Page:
Charlie Sifford
In this Nov. 13, 2014, file photo former PGA golfer Charlie Sifford talks during an interview at his home in Brecksville, Ohio. Sifford, who fought the Caucasian-only clause on the PGA Tour and became its first black member died Tuesday night Feb. 3, 2015. He was 92. The PGA of America confirmed the death of Sifford, who recently suffered a stroke. No cause of death was given. (AP Photo/Mark Duncan)

I hope you readers have been enjoying the stories on the life of Sam Lacy as much as I have enjoyed writing them.  However, today Sam has been relegated to the back burner so I can share some history with you.

African-American golfing pioneer Charlie Sifford has taken his last stroll down the 18th fairway and has gone off to enjoy the comforts of that clubhouse in the sky.  Charlie was 92 and the number of lives he impacted is countless.

As the first of his race to compete against White golfers, Charlie held out hope for exemplary golfers such as Bill Spider and Teddy Rhodes.  Spider and Rhodes had been knocking on that door guarded by Jim Crow and came away without entry for years. When Sifford got his foot in the door, a ray of light was visible to those on the darker side of segregation.

To America, this Black man dressed in golf clothes and wielding a club was an oddity on their TV set.  It took more than a minute for the general public to realize that, “This guy can play!”

Charlie didn’t just appear on the golf course and decide he wanted to be a star, he had the seed planted in him when he was 13.  He worked as a caddy making 60 cents a day, and pieced together found equipment to hone his game.  His mother appreciated the much-needed 60 cents and encouraged Charlie to keep doing what he was doing.

When he hit the segregation rough spots, he had the support of sports stars such as Don Newcombe (Dodger pitcher), Sugar Ray Robinson (boxing champion), Joe Louis (boxing champion) and Jackie Robinson who had already made history by kicking open that door guarded by Jim Crow. These guys knew that Charlie would be a force on the PGA Tour, because he had already won the Negro National Open six times.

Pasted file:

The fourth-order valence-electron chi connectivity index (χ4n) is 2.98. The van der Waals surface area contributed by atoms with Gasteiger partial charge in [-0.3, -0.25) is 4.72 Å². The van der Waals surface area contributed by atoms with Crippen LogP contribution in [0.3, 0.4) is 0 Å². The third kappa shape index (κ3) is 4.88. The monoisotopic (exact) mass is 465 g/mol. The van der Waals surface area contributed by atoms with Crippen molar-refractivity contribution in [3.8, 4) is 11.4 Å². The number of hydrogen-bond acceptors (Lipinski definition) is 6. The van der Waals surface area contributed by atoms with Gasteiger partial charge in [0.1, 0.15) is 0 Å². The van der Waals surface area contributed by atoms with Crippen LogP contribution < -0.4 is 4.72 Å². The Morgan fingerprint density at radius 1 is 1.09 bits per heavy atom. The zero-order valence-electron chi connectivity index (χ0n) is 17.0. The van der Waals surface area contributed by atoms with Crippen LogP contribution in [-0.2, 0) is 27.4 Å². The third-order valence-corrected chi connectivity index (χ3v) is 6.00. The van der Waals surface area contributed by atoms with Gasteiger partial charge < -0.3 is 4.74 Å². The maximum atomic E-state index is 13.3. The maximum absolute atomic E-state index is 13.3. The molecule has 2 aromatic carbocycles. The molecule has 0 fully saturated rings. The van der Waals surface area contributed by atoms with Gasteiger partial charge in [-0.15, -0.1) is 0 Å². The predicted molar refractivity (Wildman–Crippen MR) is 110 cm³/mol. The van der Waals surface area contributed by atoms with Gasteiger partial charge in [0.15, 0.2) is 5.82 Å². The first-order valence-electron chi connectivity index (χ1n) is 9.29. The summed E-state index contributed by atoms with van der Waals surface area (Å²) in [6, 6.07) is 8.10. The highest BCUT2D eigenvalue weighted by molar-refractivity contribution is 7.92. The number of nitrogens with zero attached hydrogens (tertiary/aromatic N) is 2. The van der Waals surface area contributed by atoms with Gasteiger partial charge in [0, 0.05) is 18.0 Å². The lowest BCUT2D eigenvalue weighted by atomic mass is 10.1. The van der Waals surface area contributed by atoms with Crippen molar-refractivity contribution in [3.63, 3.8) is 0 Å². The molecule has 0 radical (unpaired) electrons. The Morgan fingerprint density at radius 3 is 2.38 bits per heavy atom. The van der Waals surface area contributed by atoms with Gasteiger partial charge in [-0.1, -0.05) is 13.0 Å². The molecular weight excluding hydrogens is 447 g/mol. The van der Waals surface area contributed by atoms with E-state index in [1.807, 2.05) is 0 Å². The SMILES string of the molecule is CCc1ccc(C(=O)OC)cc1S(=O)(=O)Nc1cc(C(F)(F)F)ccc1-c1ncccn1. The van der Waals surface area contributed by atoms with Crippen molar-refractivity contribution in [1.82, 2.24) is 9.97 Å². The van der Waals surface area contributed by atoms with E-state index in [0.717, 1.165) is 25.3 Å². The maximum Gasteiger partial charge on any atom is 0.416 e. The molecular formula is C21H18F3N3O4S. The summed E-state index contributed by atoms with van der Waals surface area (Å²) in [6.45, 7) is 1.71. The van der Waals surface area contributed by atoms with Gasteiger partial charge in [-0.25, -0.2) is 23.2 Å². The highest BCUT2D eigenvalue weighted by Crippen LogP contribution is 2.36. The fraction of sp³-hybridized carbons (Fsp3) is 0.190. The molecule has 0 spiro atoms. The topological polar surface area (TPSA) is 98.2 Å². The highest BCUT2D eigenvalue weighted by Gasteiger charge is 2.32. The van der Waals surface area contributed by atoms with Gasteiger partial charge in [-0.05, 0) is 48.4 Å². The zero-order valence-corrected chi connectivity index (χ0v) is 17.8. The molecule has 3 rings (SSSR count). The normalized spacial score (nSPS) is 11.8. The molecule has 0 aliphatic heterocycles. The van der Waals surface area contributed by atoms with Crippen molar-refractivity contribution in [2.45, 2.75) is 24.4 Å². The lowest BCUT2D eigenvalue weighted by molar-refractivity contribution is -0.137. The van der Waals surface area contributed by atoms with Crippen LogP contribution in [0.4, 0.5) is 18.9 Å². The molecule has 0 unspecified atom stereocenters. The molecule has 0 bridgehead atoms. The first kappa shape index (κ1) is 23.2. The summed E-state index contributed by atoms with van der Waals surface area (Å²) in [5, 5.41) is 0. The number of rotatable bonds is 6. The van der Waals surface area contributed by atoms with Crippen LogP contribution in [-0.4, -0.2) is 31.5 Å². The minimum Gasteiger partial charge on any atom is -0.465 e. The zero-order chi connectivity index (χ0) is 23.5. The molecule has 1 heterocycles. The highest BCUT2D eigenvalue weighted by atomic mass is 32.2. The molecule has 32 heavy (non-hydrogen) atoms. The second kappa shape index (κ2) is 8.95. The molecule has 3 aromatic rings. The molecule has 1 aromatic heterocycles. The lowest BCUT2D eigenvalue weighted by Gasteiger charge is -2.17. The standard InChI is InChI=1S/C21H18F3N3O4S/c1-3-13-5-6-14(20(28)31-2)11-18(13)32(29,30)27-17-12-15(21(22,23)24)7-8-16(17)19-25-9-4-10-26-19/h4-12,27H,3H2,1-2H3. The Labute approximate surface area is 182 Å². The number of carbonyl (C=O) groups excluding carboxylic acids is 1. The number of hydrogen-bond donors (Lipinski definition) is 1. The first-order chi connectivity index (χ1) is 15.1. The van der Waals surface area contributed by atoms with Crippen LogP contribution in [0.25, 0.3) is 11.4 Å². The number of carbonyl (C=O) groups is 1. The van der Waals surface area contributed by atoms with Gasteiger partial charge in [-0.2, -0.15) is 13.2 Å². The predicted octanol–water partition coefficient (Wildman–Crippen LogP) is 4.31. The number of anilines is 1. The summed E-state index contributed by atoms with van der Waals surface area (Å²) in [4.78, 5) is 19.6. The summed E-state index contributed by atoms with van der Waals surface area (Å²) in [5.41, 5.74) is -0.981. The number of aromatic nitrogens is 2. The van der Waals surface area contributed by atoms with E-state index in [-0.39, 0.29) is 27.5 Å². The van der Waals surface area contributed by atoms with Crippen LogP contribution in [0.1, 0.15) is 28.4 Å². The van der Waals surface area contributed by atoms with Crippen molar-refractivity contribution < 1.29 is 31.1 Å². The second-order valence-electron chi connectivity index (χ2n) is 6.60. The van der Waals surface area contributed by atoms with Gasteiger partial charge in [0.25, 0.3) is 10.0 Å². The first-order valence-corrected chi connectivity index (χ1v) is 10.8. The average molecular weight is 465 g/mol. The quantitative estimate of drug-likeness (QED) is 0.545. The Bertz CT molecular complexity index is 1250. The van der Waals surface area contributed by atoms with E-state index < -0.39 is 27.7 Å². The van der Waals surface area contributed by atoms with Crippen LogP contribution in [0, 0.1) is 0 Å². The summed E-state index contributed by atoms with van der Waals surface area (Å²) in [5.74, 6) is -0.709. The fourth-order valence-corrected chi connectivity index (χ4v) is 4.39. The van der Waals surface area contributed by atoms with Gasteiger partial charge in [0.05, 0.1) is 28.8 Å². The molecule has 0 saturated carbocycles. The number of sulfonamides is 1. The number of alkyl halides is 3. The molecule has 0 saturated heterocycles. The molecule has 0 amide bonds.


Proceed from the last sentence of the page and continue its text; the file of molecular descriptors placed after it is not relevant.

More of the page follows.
635586120742508143-AP-Charlie-Sifford-Medal-of-Freedom
In this Jan. 13, 1969, file photo, Charlie Sifford throws up his arms after he dropped a short par putt on the 18th green to tie Harold Henning at the end of 72 holes in the Los Angeles Open golf tournament. Sifford, who fought the Caucasian-only clause on the PGA Tour and became its first black member died Tuesday night Feb. 3, 2015. He was 92. The PGA of America confirmed the death of Sifford, who recently suffered a stroke. No cause of death was given. (AP Photo/File)

Charlie was encouraged when Spider and Rhodes finished with good enough scores at the Los Angeles Open to qualify for other PGA events.  However, paranoid PGA officials blocked their entry and had sponsors change their events to “Open Invitationals.”  Problem solved.  If you ain’t invited, you can’t play.

Some say Charlie’s gruff exterior may have had something to do with his long wait to gain entry to the “Whites Only Club.”  There may be something to that, because he did seem to have a chip on his shoulder.

Sam once commented, “You had me worried for a while, but I’m glad you won.”

Charlie responded around his ever present cigar, “What did you expect?”

From that moment, it took a while for Charlie to get off of Sam’s “S” list.

Despite his gruff exterior, Charlie made a point of setting an example for upcoming golfers such as Jim and Chuck Thorpe, Lee Elder and Calvin Peete.  Chuck once commented that it was a lot easier to do when you see it has already been done.

During his career, Charlie amassed more than $1,200,000, and once commented, “It beats factory work.”

Charlie has taken his game to a golf course where it never rains, the grass is always green, and your putts run true.  I only hope that heaven doesn’t run out of cigars.